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President Trump’s August 8th executive action creating a new supplemental weekly unemployment benefit has led to mass confusion. On Saturday, the President said:
“Under this plan, states will be able to offer greater benefits if they so choose, and the federal government will cover 75 percent of the cost. So we’re all set up. It’s $400 per week.”
Governors interpreted this and the text of Saturday’s presidential memorandum to indicate the extra $400 a week would be available only in states that had agreed to pick up 25 percent of the tab.
But then yesterday, after governors balked at the cost of setting up a new program amid major COVID-induced budget shortfalls, National Economic Council Director Larry Kudlow clarified that actually the federal benefit would be $300 a week and states had the option to provide another $100 a week.
What this whole mess shows: Congress should federalize more of the nation’s Unemployment Insurance (UI) program, something the Obama Administration proposed and numerous research and advocacy groups have been urging for years.
Trump’s unemployment initiative was one of four executive actions that he said would provide economic relief to millions of Americans suffering because of the COVID-19 pandemic and recession.
However, ignoring Congress’ power of the purse meant these measures—billed as a replacement for a $600-a-week benefit that expired in July, a payroll tax deferral, student debt relief, and eviction ban (really a directive for various federal agencies to think about a ban)—will necessarily miss large swaths of the population and economy.
This may be especially true for the supplemental unemployment benefit. Because the US Constitution forbids anyone but Congress from appropriating new money, Trump would pay for this by repurposing $45 billion from the existing Disaster Relief Fund.
Why use disaster aid, which FEMA normally taps when natural disasters like hurricanes strike the US, for unemployment benefits? Because that may be the only way to shoehorn it into existing legal authorities. Even so, the program is on shaky legal ground, and it will likely provide only about 5 weeks of enhanced benefits.
If states do want to participate in the new unemployment program, where should they come up with the money? The administration says they can use unspent Coronavirus Aid, Relief, and Economic Security (CARES) Act funds.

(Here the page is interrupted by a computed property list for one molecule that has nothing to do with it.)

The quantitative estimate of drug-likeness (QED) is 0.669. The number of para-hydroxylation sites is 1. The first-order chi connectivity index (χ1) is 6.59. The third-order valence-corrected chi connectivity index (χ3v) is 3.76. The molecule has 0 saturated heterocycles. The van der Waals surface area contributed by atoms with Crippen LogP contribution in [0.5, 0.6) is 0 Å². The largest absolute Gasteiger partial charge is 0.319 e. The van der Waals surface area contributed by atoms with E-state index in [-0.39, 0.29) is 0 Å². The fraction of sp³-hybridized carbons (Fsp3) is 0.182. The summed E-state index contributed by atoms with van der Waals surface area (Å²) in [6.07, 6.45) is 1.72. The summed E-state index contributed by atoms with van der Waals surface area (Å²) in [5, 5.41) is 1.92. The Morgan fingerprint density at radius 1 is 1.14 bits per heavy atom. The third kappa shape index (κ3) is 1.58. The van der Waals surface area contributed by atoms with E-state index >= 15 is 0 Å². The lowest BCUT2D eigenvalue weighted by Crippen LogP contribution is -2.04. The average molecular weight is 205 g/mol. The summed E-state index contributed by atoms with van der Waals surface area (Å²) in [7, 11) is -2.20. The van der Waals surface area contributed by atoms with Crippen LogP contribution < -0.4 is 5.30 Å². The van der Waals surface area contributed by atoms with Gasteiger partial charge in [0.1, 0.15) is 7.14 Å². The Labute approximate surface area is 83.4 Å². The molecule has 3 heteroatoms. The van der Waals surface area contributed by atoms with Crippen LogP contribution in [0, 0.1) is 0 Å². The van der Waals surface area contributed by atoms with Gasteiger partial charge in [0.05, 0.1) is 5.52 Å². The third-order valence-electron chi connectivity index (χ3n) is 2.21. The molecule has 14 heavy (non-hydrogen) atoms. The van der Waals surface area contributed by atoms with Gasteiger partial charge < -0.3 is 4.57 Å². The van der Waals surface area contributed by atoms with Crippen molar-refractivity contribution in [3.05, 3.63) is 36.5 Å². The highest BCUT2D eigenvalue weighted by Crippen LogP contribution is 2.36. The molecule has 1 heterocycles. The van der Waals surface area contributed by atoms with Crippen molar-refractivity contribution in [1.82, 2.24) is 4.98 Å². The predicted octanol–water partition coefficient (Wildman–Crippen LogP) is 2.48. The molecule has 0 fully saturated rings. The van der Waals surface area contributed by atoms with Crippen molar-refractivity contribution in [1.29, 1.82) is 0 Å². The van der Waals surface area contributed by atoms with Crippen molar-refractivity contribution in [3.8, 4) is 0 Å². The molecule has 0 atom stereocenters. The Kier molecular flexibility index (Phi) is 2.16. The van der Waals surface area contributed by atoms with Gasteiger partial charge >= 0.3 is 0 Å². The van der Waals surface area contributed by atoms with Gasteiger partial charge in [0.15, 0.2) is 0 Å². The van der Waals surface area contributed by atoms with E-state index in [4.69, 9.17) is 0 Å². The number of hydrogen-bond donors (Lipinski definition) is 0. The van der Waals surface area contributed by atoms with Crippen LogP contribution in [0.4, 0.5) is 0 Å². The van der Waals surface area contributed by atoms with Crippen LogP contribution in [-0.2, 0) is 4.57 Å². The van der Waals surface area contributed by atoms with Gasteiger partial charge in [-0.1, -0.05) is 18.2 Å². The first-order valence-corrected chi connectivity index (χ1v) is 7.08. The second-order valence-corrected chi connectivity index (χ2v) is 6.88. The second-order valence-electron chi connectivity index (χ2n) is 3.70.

However, while the Treasury Department reports that states and localities had only spent about 25 percent of these funds as of the end of July, states themselves say that 75 percent have already been spent or allocated.
And that extra $100 weekly benefit would be just part of the added cost to the states. Saturday’s presidential memorandum also envisions states setting up new systems to administer this new benefit “in conjunction with” their existing, already overburdened UI systems. Why? Because existing systems can’t legally spend money not appropriated by Congress for unemployment benefits.
Oh, and under the executive action, states have to make sure they only give the supplemental benefit to people already collecting at least $100 a week of UI or some other emergency unemployment program.
Sound complicated? That’s because it is. And needlessly so. States such as California and Kentucky already have said they are unable to implement the program in its current form. West Virginia says it will. Others, like Texas, say they are still thinking about it.
The UI program was created in 1935, when households typically had one (usually male) breadwinner at risk of a temporary layoff from a full-time job. The original program excluded seasonal and agricultural workers, who often were low-income people of color.
Although the program later added many initially excluded worker categories, past federal and state choices and practices have translated into continued disparities in who receives UI benefits in recessions.
The federal government also gives states wide latitude to set tax rates, taxable wage bases, eligibility criteria, and benefits. This leads to vast differences across states in the proportion of jobless workers receiving benefits and the amounts workers receive—not to mention to those who are eligible. For example, as of March, about two-thirds of unemployed Massachusetts residents received unemployment benefits compared to only 7.6 percent of jobless Floridians.
That’s why proposals have long circulated to federalize some or all aspects of UI—either bolstering federal standards while maintaining the existing structure, moving to federal administration of a program carried out by the states, or replacing the joint federal-state UI program with a new program that is solely the responsibility of the federal government.
The relative benefits of these ideas are the subject for another blog. UI does stabilize household incomes and the economy in downturns. But the current stalemate over what to do about expired supplemental benefits is strong evidence that the system is fundamentally broken. Policymakers should work together to redesign it and not spend their time squabbling about patchwork fixes.
Posts and comments are solely the opinion of the author and not that of the Tax Policy Center, Urban Institute, or Brookings Institution.
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